“O hear us when we cry to thee For those in peril on the sea”*
Today is the annual “Four Chaplains Day,” established by an act of Congress in 1988. It is also observed as a feast day on the liturgical calendar of the Episcopal Church.
Who, pray tell, were the The Four Chaplains you ask? Sometimes referred to as the “Immortal Chaplains” or the “Dorchester Chaplains,” they were four U.S. army chaplains during WWII who gave their lives to save other civilian and military personnel as the troop ship USAT Dorchester sank on February 3, 1943, having been torpedoed by a German U-boat. They helped other soldiers board lifeboats and gave up their own life jackets when the supply ran out. The chaplains joined arms, said prayers and sang hymns as they went down with the ship.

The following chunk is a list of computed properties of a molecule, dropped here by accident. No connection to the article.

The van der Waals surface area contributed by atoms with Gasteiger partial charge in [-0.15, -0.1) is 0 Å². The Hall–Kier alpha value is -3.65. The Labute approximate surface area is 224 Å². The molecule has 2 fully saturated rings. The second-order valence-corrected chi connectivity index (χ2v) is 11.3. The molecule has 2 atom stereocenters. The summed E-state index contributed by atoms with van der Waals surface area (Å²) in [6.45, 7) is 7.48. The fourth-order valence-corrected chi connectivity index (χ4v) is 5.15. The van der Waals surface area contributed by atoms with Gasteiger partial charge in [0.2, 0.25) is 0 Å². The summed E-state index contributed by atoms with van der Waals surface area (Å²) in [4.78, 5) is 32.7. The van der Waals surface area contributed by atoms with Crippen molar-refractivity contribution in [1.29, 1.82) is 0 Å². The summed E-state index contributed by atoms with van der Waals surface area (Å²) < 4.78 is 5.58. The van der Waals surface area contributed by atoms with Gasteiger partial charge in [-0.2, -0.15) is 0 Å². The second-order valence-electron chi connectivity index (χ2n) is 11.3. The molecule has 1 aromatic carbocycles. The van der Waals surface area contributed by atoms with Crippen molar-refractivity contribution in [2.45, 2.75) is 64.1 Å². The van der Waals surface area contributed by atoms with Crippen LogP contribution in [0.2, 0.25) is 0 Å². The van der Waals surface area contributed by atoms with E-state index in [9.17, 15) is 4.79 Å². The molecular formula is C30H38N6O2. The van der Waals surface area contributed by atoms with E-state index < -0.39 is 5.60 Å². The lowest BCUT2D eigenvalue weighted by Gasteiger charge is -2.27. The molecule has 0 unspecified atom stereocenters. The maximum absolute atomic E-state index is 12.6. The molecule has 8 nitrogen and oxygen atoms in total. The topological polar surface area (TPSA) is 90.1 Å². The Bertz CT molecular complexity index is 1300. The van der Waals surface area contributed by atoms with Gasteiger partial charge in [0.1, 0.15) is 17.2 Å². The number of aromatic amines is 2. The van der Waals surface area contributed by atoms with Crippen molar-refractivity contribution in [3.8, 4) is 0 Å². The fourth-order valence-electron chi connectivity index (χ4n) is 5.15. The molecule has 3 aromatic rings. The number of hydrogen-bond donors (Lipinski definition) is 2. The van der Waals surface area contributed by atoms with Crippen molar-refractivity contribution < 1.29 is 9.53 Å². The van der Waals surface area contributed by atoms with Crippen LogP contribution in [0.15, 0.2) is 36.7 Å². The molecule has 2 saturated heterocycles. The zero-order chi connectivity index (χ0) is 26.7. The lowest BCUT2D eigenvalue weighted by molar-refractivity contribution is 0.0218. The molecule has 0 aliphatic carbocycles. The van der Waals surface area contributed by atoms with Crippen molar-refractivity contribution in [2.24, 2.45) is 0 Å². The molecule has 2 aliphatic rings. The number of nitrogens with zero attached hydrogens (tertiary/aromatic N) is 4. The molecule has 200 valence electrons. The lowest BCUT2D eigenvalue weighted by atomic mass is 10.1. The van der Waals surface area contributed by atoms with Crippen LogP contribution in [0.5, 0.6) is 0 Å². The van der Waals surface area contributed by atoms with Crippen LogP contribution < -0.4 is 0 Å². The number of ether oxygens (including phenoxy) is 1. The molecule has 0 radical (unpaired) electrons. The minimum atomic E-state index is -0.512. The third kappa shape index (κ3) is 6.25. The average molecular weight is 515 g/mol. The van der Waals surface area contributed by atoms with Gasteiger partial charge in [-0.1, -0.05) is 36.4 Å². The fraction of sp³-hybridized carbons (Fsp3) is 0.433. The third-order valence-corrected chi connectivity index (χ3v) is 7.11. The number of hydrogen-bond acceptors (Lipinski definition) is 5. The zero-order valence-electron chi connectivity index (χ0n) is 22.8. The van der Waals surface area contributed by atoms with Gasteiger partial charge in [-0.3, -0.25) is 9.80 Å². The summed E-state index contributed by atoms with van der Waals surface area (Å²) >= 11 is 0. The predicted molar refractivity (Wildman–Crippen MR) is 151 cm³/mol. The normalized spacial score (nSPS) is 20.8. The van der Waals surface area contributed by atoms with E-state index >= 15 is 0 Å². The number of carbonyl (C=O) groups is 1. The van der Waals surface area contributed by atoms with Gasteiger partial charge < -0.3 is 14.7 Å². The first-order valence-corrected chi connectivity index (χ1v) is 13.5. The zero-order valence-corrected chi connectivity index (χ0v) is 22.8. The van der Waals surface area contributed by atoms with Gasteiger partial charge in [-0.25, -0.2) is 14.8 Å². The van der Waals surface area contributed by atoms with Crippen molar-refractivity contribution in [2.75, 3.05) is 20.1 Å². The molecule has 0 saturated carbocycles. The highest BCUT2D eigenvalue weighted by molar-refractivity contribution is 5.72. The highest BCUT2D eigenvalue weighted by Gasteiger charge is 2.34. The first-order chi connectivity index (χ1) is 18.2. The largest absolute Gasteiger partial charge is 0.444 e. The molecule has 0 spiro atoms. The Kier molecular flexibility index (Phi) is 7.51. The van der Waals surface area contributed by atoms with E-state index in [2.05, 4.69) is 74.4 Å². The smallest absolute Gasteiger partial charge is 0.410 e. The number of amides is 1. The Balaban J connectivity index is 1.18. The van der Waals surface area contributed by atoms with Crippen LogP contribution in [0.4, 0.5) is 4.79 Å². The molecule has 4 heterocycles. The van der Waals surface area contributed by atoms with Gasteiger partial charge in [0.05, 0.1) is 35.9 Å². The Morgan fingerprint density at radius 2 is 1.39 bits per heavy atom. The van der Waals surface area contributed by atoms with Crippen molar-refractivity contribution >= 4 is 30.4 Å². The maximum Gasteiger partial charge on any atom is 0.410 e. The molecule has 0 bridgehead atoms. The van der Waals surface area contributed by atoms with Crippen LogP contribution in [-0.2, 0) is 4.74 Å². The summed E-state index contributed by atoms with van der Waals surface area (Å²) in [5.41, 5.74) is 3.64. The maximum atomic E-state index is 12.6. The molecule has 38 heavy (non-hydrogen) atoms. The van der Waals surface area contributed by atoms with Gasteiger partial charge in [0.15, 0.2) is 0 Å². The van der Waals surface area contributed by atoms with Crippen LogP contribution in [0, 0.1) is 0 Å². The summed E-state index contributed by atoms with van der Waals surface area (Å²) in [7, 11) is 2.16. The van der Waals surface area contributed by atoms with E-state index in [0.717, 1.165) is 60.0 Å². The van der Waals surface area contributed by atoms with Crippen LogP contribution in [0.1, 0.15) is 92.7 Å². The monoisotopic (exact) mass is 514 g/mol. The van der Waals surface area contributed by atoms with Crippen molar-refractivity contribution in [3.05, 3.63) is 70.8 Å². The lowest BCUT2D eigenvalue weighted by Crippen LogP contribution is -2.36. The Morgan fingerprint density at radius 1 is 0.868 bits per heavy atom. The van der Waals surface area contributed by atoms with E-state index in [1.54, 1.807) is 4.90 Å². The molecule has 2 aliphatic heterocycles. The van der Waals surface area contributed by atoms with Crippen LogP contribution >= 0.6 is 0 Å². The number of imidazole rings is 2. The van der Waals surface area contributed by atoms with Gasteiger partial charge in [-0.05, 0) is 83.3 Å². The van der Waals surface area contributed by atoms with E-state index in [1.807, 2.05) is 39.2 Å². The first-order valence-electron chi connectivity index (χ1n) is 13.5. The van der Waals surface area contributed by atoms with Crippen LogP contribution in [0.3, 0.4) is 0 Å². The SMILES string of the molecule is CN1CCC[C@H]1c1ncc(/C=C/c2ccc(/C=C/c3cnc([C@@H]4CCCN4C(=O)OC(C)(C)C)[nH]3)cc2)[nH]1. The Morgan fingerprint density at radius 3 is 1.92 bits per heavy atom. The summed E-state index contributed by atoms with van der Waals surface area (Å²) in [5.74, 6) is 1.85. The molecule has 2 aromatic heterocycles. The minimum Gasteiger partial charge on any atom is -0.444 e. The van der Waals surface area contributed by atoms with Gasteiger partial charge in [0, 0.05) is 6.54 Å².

The Four were Lt. George Fox, a Methodist minister; Lt. Alexander Goode, a Jewish rabbi; Lt. John Washington, a Roman Catholic priest; and Lt. Clark Poling, a Dutch Reformed minister. Although their backgrounds, personalities and faiths were different, it should be noted that Goode, Poling and Washington had all served as leaders in the Boy Scouts of America.
They died for God and Country and we salute them. You can read more about them here.
Holy God, who didst inspire the Dorchester chaplains to be models of steadfast sacrificial love in a tragic and terrifying time: Help us to follow their example, that their courageous ministry may inspire chaplains and all who serve, to recognize thy presence in the midst of peril; through Jesus Christ our Savior, who livest and reignest with thee and the Holy Spirit, one God, for ever and ever. Amen.